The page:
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Report: County needs at least 8,800 affordable rental units

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A new report found that Prince William County is short at least 8,800 affordable rental units as housing costs in the region continue to rise. 

The findings were part of a statewide review published by Virginia’s Joint Legislative and Audit Review Commission (JLARC) in December that examined affordability, the state’s existing housing programs and the impact of local zoning policies. 

The report found that Virginia is short at least 200,000 affordable rental units, with the bulk of those needed in the commonwealth’s “urban crescent” of Northern Virginia, central Virginia and Hampton Roads. Analysts for the agency found that 29% of Virginia households are “cost-burdened,” a measure that refers to individuals and families who spend more than 30% of their income on housing. 

“Virginians most affected by the lack of affordable housing are renters, have low incomes, are more likely to live in the state’s populated areas, and often work in common, essential occupations,” the report said. “... Black and Hispanic households are more likely to be cost burdened than white households.”

The report notes that the prevalence of housing cost burden among low-income Virginians has increased over the last decade from 60% to 63% and affects Virginians with relatively low salaries such as home health aides, teaching assistants, bus drivers and social workers. 

Local zoning ordinances, which govern land use within localities, can be a major hurdle to constructing affordable housing and restrict affordable housing most in the state’s fastest-growing localities, according to the JLARC report.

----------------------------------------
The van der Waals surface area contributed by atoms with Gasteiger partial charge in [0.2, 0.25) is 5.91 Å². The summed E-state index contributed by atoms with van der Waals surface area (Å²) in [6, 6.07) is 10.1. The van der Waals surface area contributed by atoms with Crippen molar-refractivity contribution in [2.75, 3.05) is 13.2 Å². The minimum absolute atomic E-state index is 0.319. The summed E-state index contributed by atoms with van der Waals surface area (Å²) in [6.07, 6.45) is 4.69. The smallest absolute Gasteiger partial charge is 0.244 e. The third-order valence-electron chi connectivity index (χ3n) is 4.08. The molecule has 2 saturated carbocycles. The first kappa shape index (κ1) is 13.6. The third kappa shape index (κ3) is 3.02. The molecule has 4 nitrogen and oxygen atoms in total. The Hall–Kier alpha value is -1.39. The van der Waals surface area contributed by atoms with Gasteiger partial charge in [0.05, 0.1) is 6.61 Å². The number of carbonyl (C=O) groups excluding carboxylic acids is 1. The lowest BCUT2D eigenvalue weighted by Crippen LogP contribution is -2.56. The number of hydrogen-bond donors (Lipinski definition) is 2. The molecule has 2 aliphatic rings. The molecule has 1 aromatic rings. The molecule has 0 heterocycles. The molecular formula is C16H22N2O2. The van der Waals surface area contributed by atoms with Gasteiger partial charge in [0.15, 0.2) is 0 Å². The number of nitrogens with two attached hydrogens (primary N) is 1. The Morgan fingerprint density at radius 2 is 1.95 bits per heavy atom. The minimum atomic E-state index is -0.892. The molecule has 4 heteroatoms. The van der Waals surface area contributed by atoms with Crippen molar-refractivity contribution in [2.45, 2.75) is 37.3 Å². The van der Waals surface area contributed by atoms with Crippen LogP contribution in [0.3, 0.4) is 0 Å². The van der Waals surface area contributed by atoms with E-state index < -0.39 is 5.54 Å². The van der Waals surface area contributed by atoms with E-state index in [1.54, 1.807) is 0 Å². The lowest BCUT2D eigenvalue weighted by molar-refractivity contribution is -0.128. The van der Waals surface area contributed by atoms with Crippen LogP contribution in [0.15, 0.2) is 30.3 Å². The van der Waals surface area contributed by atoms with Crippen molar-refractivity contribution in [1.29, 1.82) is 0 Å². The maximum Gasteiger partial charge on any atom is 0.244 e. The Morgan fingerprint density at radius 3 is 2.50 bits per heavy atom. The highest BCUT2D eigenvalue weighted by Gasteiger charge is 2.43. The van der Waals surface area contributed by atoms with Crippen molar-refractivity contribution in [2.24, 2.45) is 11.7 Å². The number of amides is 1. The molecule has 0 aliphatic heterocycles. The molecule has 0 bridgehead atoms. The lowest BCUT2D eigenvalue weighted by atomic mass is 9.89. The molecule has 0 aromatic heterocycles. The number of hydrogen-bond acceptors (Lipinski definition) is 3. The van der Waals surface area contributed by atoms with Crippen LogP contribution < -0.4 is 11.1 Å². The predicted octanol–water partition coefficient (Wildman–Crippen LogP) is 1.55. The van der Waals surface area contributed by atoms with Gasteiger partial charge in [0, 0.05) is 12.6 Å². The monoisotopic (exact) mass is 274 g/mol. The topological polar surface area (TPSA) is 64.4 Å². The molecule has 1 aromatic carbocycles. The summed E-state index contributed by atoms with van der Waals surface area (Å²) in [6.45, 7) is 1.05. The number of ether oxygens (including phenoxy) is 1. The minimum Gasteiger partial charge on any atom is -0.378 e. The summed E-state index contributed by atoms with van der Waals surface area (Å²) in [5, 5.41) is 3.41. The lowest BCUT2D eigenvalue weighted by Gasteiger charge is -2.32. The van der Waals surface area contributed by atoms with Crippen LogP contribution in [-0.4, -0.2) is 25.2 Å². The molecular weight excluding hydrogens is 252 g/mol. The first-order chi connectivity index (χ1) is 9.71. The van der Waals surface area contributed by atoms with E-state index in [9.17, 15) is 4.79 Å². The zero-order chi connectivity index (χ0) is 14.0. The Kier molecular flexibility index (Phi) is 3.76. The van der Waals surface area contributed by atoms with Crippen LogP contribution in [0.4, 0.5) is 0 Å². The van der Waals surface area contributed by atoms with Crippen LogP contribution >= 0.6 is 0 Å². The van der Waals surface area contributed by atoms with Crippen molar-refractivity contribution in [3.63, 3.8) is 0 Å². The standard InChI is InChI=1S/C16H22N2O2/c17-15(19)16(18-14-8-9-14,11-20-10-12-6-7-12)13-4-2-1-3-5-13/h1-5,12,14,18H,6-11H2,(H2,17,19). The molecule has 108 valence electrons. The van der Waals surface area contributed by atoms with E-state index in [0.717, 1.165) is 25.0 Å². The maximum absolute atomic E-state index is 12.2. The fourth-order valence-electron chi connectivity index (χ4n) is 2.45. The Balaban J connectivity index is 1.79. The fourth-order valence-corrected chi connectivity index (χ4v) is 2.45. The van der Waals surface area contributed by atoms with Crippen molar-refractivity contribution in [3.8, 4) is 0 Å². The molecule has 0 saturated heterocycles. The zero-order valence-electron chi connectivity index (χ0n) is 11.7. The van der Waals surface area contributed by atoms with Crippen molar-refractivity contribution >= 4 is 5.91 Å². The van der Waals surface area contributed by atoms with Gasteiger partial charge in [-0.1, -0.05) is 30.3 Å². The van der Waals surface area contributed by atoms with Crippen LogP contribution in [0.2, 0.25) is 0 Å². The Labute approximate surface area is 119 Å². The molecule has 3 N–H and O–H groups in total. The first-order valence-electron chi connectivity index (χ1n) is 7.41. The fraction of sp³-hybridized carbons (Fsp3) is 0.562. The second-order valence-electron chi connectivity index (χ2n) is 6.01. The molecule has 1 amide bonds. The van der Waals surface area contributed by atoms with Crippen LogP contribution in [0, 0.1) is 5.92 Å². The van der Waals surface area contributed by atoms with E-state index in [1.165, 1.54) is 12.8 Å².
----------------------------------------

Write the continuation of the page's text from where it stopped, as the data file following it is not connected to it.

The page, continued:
Prince William County is cited in the report as an area in which land zoned for single-family development is constraining the local housing supply. 

“Localities with high population growth and high housing costs were most likely to report that zoning constrains local housing supply,” the report said.

Like the rest of Northern Virginia, home and rental prices have steadily increased in Prince William County over the last decade. The average home price in the county rose 33% over the last seven years from $312,100 in 2014 to $415,588 in 2021. The average rental price rose 17% during the same period from $1,333 per month to $1,562 per month in 2021, according to county data

The county’s population increased by 80,000 residents between 2010 and 2020. Prince William is expected add another 90,000 residents by 2040, according to estimates from the Metropolitan Washington Council of Governments. 

Prince William County supervisors are taking steps to address the need for affordable housing in their upcoming comprehensive plan update. They directed county staff to draft an affordable dwelling unit ordinance that could stipulate that new housing developments include a certain percentage of affordable units to be approved for necessary rezonings.   

The county is currently updating the land-use chapter of its 2040 comprehensive plan. It’s the first such update since 2010. 

Reach Daniel Berti at dberti@fauquier.com

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